The differential effects of BMI trajectories on the risk of anxiety and depression
Supervisors: Professor Bircan Erbas, Professor Shyamali Dharmage, Dr Raisa Cassim, Professor Jane Perkis
The widespread prevalence of anxiety and depression is of global concern, as these common mental disorders are among the leading causes of disability and are major contributors to the global burden of disease. Research exploring possible causes of this growing public health problem has identified excess adiposity as one contributing factor; with numerous studies finding obesity is associated with an increased risk of depression and likely an increased risk of anxiety.
However, much of the research to date has been based on cross-sectional evidence and longitudinal studies have typically only measured BMI at one or two time points. Considering that weight varies throughout the life course, the assessment of BMI trajectories over time is a more favourable approach and could offer greater insights into the aetiology of mental health, by allowing researchers to explore how distinct patterns in the timing and duration of obesity exposure differentially influence the risk of anxiety and depression. Such an approach also allows for the identification of sensitive periods over the life course during which the effects of excess adiposity are most harmful and thus, research exploring the associations between BMI trajectories and anxiety and depression risk could help better inform the design and targets of intervention strategies aimed at reducing the growing burden of mental disorders.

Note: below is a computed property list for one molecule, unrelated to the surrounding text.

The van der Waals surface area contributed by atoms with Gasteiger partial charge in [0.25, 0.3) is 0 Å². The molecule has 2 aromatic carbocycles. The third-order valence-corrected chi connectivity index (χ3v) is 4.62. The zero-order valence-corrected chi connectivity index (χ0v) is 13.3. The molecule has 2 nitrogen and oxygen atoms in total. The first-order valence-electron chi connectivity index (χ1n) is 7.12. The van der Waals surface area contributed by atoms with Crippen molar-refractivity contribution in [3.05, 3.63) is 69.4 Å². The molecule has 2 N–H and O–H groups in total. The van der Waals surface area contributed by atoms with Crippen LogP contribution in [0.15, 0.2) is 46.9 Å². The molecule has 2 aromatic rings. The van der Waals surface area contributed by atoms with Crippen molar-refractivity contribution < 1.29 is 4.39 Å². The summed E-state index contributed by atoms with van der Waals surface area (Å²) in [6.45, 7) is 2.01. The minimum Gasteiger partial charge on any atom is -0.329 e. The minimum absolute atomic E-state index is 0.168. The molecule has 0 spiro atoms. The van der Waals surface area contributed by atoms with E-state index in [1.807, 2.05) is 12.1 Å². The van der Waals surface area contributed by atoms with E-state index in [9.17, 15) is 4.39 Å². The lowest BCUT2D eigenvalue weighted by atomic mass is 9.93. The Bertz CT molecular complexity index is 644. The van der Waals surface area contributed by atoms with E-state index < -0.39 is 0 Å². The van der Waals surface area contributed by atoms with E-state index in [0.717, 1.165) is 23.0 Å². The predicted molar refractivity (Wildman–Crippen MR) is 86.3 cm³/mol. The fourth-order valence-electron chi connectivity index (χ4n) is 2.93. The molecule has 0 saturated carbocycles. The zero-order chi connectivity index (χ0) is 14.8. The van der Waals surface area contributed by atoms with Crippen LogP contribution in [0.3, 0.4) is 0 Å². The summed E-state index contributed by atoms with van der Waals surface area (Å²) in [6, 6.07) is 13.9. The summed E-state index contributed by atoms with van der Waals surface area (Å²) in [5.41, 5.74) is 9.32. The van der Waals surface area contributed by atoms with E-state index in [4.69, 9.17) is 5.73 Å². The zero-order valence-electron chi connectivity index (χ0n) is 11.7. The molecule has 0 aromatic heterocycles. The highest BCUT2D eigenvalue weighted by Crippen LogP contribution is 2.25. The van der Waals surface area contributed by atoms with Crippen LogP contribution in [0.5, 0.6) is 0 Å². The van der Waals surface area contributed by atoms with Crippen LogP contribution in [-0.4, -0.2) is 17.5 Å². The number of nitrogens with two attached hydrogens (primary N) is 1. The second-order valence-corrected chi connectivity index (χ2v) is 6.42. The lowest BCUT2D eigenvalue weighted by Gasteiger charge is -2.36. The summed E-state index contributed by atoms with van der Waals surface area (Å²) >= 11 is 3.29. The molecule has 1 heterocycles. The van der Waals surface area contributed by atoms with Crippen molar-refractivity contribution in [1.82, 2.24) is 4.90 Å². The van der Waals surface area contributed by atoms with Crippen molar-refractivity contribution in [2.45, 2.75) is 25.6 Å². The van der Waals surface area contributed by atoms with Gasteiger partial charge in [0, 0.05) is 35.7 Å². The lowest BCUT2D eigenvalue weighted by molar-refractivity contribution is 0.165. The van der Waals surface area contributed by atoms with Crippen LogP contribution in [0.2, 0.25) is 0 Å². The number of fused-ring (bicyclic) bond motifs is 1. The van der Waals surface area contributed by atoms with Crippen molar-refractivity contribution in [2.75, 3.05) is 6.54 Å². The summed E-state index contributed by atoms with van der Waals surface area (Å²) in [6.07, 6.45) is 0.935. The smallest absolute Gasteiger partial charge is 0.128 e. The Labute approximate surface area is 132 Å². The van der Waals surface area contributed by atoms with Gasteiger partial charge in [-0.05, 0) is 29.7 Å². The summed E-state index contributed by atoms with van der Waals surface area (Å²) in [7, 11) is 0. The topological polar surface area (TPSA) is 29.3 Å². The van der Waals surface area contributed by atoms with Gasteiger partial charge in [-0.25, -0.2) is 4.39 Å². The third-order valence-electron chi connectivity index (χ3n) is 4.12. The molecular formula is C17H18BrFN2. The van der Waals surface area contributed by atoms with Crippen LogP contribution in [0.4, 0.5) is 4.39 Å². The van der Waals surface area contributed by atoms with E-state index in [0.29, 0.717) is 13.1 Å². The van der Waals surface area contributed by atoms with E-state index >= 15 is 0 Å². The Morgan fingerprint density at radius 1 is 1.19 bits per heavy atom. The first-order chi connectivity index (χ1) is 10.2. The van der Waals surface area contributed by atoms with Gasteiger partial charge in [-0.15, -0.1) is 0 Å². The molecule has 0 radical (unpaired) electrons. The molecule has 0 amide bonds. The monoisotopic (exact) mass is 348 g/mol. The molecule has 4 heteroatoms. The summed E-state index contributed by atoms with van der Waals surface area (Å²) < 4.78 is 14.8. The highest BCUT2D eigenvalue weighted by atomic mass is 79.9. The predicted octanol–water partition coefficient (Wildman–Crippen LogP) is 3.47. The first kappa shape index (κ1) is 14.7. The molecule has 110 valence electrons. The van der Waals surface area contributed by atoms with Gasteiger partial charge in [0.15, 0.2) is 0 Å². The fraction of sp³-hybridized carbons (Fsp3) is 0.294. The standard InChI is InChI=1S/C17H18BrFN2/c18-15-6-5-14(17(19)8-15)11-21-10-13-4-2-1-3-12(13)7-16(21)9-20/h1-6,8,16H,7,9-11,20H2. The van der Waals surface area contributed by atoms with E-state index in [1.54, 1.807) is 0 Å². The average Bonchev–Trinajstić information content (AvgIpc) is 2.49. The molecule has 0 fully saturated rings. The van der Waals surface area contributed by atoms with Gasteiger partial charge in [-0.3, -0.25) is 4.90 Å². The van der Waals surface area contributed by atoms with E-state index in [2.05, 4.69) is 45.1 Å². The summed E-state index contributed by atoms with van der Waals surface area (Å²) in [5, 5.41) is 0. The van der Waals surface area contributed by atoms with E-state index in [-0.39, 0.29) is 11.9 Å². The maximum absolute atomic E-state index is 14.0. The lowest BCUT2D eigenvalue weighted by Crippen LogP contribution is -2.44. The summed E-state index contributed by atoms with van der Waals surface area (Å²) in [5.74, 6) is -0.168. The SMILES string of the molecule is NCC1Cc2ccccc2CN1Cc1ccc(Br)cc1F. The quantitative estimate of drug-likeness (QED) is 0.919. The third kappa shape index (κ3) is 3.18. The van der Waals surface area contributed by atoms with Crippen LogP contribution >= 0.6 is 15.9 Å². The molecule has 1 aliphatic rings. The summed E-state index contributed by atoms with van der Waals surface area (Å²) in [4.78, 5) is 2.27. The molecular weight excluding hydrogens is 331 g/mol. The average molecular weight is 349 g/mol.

Therefore, this research project will utilise longitudinal data from several cohort studies to model BMI trajectories over various stages of life and will explore their associations with subsequent measures of anxiety and depression. We will also explore whether sex, green space, diet and physical activity modify the associations observed between BMI trajectories and mental health outcomes.
PhD scholarship and funding body: Research Training Program Scholarship, The University of Melbourne